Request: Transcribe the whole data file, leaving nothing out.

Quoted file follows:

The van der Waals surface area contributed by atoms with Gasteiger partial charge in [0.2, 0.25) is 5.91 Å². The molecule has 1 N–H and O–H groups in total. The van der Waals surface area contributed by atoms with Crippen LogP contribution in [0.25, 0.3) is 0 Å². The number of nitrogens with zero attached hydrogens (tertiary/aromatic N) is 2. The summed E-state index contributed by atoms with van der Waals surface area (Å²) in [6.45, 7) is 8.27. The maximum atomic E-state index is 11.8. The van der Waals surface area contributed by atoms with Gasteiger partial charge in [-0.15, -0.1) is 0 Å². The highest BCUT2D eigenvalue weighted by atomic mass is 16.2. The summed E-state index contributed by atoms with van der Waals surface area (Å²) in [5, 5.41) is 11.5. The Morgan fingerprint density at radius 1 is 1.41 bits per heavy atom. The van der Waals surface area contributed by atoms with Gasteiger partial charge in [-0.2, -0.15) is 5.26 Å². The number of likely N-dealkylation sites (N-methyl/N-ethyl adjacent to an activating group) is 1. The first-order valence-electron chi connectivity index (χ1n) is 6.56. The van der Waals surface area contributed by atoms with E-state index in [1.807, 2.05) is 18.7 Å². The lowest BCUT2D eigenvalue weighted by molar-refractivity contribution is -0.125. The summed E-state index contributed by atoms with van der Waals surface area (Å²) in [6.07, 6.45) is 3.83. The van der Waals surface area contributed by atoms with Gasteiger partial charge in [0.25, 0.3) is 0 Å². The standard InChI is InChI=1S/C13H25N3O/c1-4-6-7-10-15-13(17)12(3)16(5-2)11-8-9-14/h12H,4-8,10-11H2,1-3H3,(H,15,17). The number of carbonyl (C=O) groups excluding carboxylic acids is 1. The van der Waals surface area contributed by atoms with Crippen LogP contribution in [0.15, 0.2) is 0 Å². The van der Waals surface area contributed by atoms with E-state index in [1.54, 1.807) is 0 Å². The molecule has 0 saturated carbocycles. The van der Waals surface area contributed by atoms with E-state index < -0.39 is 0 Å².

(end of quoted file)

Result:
The van der Waals surface area contributed by atoms with Gasteiger partial charge in [0.2, 0.25) is 5.91 Å². The molecule has 1 N–H and O–H groups in total. The van der Waals surface area contributed by atoms with Crippen LogP contribution in [0.25, 0.3) is 0 Å². The number of nitrogens with zero attached hydrogens (tertiary/aromatic N) is 2. The summed E-state index contributed by atoms with van der Waals surface area (Å²) in [6.45, 7) is 8.27. The maximum atomic E-state index is 11.8. The van der Waals surface area contributed by atoms with Gasteiger partial charge in [-0.15, -0.1) is 0 Å². The highest BCUT2D eigenvalue weighted by atomic mass is 16.2. The summed E-state index contributed by atoms with van der Waals surface area (Å²) in [5, 5.41) is 11.5. The Morgan fingerprint density at radius 1 is 1.41 bits per heavy atom. The van der Waals surface area contributed by atoms with Gasteiger partial charge in [-0.2, -0.15) is 5.26 Å². The number of likely N-dealkylation sites (N-methyl/N-ethyl adjacent to an activating group) is 1. The first-order valence-electron chi connectivity index (χ1n) is 6.56. The van der Waals surface area contributed by atoms with E-state index in [1.807, 2.05) is 18.7 Å². The lowest BCUT2D eigenvalue weighted by molar-refractivity contribution is -0.125. The summed E-state index contributed by atoms with van der Waals surface area (Å²) in [6.07, 6.45) is 3.83. The van der Waals surface area contributed by atoms with Gasteiger partial charge in [0.25, 0.3) is 0 Å². The standard InChI is InChI=1S/C13H25N3O/c1-4-6-7-10-15-13(17)12(3)16(5-2)11-8-9-14/h12H,4-8,10-11H2,1-3H3,(H,15,17). The number of carbonyl (C=O) groups excluding carboxylic acids is 1. The van der Waals surface area contributed by atoms with Crippen LogP contribution in [0.15, 0.2) is 0 Å². The van der Waals surface area contributed by atoms with E-state index in [1.54, 1.807) is 0 Å². The molecule has 0 saturated carbocycles. The van der Waals surface area contributed by atoms with E-state index < -0.39 is 0 Å².